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    [NGW Magazine] EU Needs Azeri Gas


Allegations that Baku has engaged in dodgy practices to secure support for its major infrastructure projects have been upstaged by the extension of the 'deal of the last century' but will nevertheless face official scrutiny.

by: David O'Byrne

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[NGW Magazine] EU Needs Azeri Gas

This article is featured in NGW Magazine Volume 2, Issue 18

By David O'Byrne

Allegations that Baku has engaged in dodgy practices to secure support for its major infrastructure projects have been upstaged by the extension of the 'deal of the last century' but will nevertheless face official scrutiny.

Azerbaijan may be facing allegations that it laundered money through front companies, made payments to lobbyists and even a formal investigation instigated by the European parliament.

But less than a week after the allegations surfaced, Baku was the venue for the signing of an amended production-sharing agreement with the BP-led international consortium operating Azerbaijan's huge ACG oil and gas field.

This signal of "business as usual" coupled with the continuing ongoing development of the TransAnatolian and TransAdriatic pipelines (Tanap and TAP) to carry Azeri gas to European markets strongly suggests that any measures the EU may take in response are unlikely to have any significant effect on future investment in the Azeri oil and gas sectors, or indeed Baku's involvement in transit projects beyond its borders.

In its dealings with the European Union at least, Baku has a trump card: it is not Russia, and the importance of its gas exports in that respect is disproportionately large.

Laundromat allegations

The reports published initially in Danish media and subsequently in the UK's Guardian (September 5), alleged that Baku had channelled payments of as much as $2.9n through the Estonian branch of Danish bank Danske and a number of UK-based front companies.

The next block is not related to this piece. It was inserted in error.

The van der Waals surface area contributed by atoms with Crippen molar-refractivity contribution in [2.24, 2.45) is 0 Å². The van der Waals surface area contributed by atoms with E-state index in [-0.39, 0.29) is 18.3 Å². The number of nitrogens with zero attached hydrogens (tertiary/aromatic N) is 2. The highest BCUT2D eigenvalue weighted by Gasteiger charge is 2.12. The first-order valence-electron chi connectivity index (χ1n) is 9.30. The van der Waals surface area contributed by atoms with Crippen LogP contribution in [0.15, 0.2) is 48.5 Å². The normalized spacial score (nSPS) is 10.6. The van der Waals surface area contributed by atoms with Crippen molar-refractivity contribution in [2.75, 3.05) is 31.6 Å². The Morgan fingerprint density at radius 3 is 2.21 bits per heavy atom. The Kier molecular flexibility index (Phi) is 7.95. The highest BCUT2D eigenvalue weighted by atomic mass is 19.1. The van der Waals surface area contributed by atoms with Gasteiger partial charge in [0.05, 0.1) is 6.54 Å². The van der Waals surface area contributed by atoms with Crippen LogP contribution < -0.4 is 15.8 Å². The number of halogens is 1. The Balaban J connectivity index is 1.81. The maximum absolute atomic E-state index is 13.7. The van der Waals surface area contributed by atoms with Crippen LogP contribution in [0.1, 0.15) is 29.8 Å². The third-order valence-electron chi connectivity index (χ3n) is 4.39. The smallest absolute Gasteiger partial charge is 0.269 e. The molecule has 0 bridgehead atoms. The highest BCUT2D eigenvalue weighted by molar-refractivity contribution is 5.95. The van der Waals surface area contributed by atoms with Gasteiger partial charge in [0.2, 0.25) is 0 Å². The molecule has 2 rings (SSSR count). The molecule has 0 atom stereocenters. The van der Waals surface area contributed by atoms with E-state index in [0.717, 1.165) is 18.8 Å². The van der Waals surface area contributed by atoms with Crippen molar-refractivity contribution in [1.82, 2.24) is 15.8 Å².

What exactly all the money was used for remains unclear. However it appears that a substantial portion at least was paid to lobbying companies and influential individuals in an effort to improve Azerbaijan's image in the face of criticisms of its human rights record and its broader commitment to democracy and to ensure continued EU commitment to the Southern Gas Corridor (SGC), through which Azerbaijan plans to export its sizeable gas reserves to European markets. This major midstream investment requires loans and other forms of finance.

Just how much of what went on was illegal is equally unclear. Lots of countries employ public relations professionals, companies and consultants to lobby for specific issues or for general image management.

Calls by the European parliament for a formal investigation into just what was paid to whom and why, appear certain to be met with any wrongdoing subject to some form of censure and tightening of procedures.

Danske has already admitted that it may have been at fault for not questioning the money transfers, while the alleged use of Scottish Limited Partnerships could lead the UK to tighten up its corporate monitoring and to prevent the incorporation of entities that do not reveal final beneficial ownership.

Caspian gas exports

While any wrongdoing within EU borders is likely to be dealt with, the question remains as to what steps the EU can take, or would want to take, against Azerbaijan.

Thanks to its sizeable oil and gas reserves the former Soviet state has enjoyed rapid development and has long enjoyed strong support from the EU to further develop its gas sector and for the export of gas to Europe.

Around the year 2000 Brussels identified the looming problems of dwindling European gas reserves and potential over dependency on Russia for imports, developing plans for the SGC to bring gas from the newly independent gas rich states of the Caspian region.

For over a decade that took the form of the Austrian-backed Nabucco pipeline project to carry 31bn m³/yr of gas from potential suppliers in the Caspian and northern Middle east through Turkey and the Balkans for trading at Baumgarten.

However, Nabucco was conceived back to front: it began as an EU-compliant third-party pipeline project that sought to line up unspecified gas reserves and numerous buyers, rather than as a means to monetise a giant discovery. It never succeeded in persuading regional gas producers to commit their reserves to a project in which they might have had no stake, and failed to convince buyers that it could actually deliver the gas it was promising to transit. Sanctions on Iran killed off hopes for the cheapest source of gas.

The decision by Azerbaijan and Turkey to launch their own pipeline project, Tanap, to carry Azeri gas as far as the Turkey -Greece border saved Brussels no little embarrassment but also changed the dynamic of the SGC very much in Baku's favour.